Jane: You have recently released what promises to be the first in a series of cosy mysteries, Murder at the Maples. I know that you cite Agatha Christie and Dorothy L Sayers as being major influences, but readers may not be familiar with the concept of cosy mysteries. What can they expect?
Joanne: A ‘cosy’ mystery is basically a crime novel with all the gory/upsetting/horrible bits taken out. There’s usually an amateur sleuth, a touch of romance, and a fair amount of humour along the way. But I’m not glued to the cosy label, to be honest. This market is big in the US, but here in the UK – where the genre has been around for a long time, albeit in the form of Midsummer Murders, for example – readers aren’t necessarily turned on by the very specific cosy themes which make up much of the US market. So I’m going to thinking of something else to call them – contemporary mysteries, perhaps. When I created the Flora Lively concept I was thinking ‘Bridget Jones meets Midsummer Murders’ – a kind of modern mystery series with a contemporary heroine. Really, the mystery label is nothing but a vehicle for Flora, who sprung into my head and demanded attention!
Jane: Now, Flora Lively is the heroine who will be featured in your series, isn’t she? Can you tell us a little about her?
Joanne: Well, she’s complicated, for one thing. Flora was adopted as a baby, and her adoptive parents died recently so she feels twice abandoned. Left in charge of her father’s business, Flora is struggling to assert herself in a traditionally man’s work environment, while trying to work out how she can hold on to her own idea of how she imagined her future might pan out. She’s a feminist in the way I’m a feminist – it’s not about rejecting men but about rejecting limiting labels and ideas – but apart from that we’re not very similar. Flora was a troubled teenager, and still has hang ups – along with physical evidence like tattoos and piercings – even at the grand old age of 29! Giving her mysteries to solve is about letting her spread her wings, and make use of her psychology degree – like me, Flora is fascinated by people and motivations.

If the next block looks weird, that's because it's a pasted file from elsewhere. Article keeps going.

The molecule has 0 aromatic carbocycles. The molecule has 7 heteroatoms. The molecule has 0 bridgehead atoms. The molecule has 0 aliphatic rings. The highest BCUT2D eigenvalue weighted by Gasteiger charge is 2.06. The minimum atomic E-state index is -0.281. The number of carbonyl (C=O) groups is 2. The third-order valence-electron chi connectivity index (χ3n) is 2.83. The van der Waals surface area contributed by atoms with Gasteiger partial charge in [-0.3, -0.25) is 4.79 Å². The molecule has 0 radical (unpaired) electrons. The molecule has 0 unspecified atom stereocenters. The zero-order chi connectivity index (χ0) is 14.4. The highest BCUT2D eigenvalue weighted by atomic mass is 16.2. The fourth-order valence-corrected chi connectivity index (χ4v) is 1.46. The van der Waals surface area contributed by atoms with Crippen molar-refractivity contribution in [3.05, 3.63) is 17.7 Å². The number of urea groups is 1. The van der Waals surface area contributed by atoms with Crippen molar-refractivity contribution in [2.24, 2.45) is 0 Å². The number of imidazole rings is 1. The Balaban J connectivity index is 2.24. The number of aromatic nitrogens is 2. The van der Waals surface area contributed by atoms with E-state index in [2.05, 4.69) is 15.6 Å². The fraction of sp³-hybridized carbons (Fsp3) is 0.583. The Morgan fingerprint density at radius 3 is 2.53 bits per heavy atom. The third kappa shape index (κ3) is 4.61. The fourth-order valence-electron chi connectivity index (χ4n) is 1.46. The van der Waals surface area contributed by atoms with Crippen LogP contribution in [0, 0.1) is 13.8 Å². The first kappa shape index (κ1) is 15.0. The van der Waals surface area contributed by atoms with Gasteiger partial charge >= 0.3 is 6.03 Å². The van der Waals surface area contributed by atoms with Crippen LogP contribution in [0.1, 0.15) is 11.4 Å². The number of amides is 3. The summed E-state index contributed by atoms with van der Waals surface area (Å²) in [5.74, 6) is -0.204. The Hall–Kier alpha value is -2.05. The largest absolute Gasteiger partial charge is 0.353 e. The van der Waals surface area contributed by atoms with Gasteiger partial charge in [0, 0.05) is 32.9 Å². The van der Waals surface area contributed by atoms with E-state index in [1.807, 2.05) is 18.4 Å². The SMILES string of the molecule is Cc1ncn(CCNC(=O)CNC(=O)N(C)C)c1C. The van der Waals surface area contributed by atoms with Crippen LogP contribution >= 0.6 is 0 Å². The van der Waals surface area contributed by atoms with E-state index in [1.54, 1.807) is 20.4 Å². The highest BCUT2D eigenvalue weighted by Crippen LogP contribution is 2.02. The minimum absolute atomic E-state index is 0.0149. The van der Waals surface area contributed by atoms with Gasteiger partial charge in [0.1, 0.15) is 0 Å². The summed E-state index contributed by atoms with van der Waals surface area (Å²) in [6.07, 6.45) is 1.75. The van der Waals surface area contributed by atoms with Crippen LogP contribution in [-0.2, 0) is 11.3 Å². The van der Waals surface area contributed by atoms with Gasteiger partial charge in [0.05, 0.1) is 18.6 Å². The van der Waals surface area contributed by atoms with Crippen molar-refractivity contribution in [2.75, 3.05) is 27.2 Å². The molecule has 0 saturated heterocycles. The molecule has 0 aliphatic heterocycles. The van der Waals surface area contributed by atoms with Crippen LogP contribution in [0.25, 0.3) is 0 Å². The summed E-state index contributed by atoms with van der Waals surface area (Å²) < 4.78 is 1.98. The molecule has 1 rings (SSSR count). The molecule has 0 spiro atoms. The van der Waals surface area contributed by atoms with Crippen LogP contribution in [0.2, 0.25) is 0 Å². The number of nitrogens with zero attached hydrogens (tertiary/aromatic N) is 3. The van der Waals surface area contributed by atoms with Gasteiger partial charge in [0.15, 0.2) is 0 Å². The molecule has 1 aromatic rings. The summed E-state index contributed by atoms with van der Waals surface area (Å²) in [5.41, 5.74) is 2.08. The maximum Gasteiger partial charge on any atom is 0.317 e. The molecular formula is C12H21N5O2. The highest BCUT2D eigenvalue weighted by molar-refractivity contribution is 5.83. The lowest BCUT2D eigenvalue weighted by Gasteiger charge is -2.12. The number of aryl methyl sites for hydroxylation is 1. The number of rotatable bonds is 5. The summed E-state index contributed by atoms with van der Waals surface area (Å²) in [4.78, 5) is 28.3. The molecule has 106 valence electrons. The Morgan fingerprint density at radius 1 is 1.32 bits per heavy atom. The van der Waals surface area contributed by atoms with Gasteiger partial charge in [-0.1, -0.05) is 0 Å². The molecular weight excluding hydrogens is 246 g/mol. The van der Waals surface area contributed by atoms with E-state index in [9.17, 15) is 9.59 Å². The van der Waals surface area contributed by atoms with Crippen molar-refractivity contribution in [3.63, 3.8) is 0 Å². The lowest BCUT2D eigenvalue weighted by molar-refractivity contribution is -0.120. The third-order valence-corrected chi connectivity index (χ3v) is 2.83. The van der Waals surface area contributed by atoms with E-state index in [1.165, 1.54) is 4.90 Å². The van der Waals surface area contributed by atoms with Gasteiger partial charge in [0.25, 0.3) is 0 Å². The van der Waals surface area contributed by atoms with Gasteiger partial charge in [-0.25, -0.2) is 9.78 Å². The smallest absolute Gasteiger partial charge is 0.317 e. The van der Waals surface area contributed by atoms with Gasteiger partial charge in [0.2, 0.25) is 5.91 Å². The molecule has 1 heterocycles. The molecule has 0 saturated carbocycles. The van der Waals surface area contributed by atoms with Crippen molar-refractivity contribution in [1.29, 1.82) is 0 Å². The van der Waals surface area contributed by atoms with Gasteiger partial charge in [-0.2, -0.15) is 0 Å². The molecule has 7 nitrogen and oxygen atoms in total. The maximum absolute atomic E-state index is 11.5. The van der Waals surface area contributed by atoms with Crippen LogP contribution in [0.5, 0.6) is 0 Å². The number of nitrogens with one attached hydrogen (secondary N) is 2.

Jane: As an author, why choose to write a series of novels?
Joanne: There’s only so much you can do with a character in one novel, unless you are going to span the narrative over their life from birth to death (like the wonderful Stone Diaries by Carol Shields); in a series you have the chance to extend a character’s journey of development on and on. The Flora Lively we meet in book five will be a very different person than the Flora in Murder at the Maples – which is exactly as it should be. People grow and change, experiences affect them. Something I personally can’t stand about series is when characters remain static.
Jane: You also write commercial women’s fiction. Have you ever been pressured into pigeon-holing your work, or to write something aimed at a specific market?
Joanne: Well, I’m lucky to be indie, I guess, as no one pressures me into anything. That said, I’m studying for a Masters in creative writing at the moment, and I do feel a certain amount of pressure to produce something more ‘literary’ for my MA project. Which is great, because I want to challenge myself – that’s the whole point. I recently said to a friend (who asked why I keep writing different kinds of books and haven’t just stuck to rom coms) that I don’t know what kind of writer I am yet. In ten years maybe I’ll know, but right now I’m just writing and learning and enjoying the whole thing immensely.